When I looked for help, i was rejected in many forms. Personally by priests, teachers, and a lot of laity. I felt shunned my whole life at the honestly i reached out for answers to. The church was correct, and i was to obey, and to do otherwise delivered many a noses and turned faces from me. I was asking about Christ, they refused to see my comparisons…i was seeking him IN the church and could not find him.

Yet at home, i prayed to him often, asked him questions, saught his cover and comfort…but the man i had come to know, was not taught about in the church and i was so very lonely in finding fellowship and guidence.

THIS is where the church failed me and many others. To be a child of Christ, one must KNOW him. NOT ONE taught us how to find and deliver ourselves the friendship and love of Christ personally. So when i was down, i would go for help and be rejected. So i felt the church and it’s people make me feel unworthy of their club. A club made from his teachings and people used it…like rape, taking what they wanted for personal ajendas and self gratification (and being a past victum of multiple rapes, i know this hollow feeling left behind)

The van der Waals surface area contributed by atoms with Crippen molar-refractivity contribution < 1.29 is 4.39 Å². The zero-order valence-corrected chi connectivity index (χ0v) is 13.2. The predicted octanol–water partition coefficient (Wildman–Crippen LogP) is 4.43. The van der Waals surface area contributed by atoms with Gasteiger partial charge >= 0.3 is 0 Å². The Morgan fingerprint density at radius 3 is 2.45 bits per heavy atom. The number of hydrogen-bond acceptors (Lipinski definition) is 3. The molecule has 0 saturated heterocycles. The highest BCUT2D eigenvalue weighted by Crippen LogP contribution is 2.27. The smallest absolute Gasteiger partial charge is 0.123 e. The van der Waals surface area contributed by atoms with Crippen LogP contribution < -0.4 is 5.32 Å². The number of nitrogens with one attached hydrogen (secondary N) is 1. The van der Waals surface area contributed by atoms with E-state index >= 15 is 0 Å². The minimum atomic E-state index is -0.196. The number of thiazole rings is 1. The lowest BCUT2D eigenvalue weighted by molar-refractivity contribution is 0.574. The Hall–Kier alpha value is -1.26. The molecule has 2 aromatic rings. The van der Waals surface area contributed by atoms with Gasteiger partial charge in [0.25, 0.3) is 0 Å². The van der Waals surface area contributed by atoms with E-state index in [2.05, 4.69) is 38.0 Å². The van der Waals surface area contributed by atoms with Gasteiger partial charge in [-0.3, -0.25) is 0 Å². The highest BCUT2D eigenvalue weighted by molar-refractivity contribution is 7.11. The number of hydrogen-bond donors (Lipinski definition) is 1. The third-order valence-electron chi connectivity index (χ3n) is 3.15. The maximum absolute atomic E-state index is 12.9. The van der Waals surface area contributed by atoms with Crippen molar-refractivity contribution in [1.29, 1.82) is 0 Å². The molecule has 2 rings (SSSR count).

It was the most empty feeling i ever felt being in church…and that was not of GOD, but of human interaction. This is where i went wrong. I was taught to respect my elders, and the elders including the church, and i expected the priest to be Christs representitive. I had not placed the interpretational wedge there. God was God, and the Church was an institution run by humans and therefor falable. There was a difference finally. I should never allow any formal person of the church to steal from me the hope at Jesus knowing exactly who i am, and my worthyness to him.

The gift of religion is delivered in teaching a child how to hope, and give him the tools to find his own salvation. Not to just follow, but seek to KNOW GOD, and Jesus’s soft words came to me many a time, always alowing me the proof i needed. Never once has this happened in church.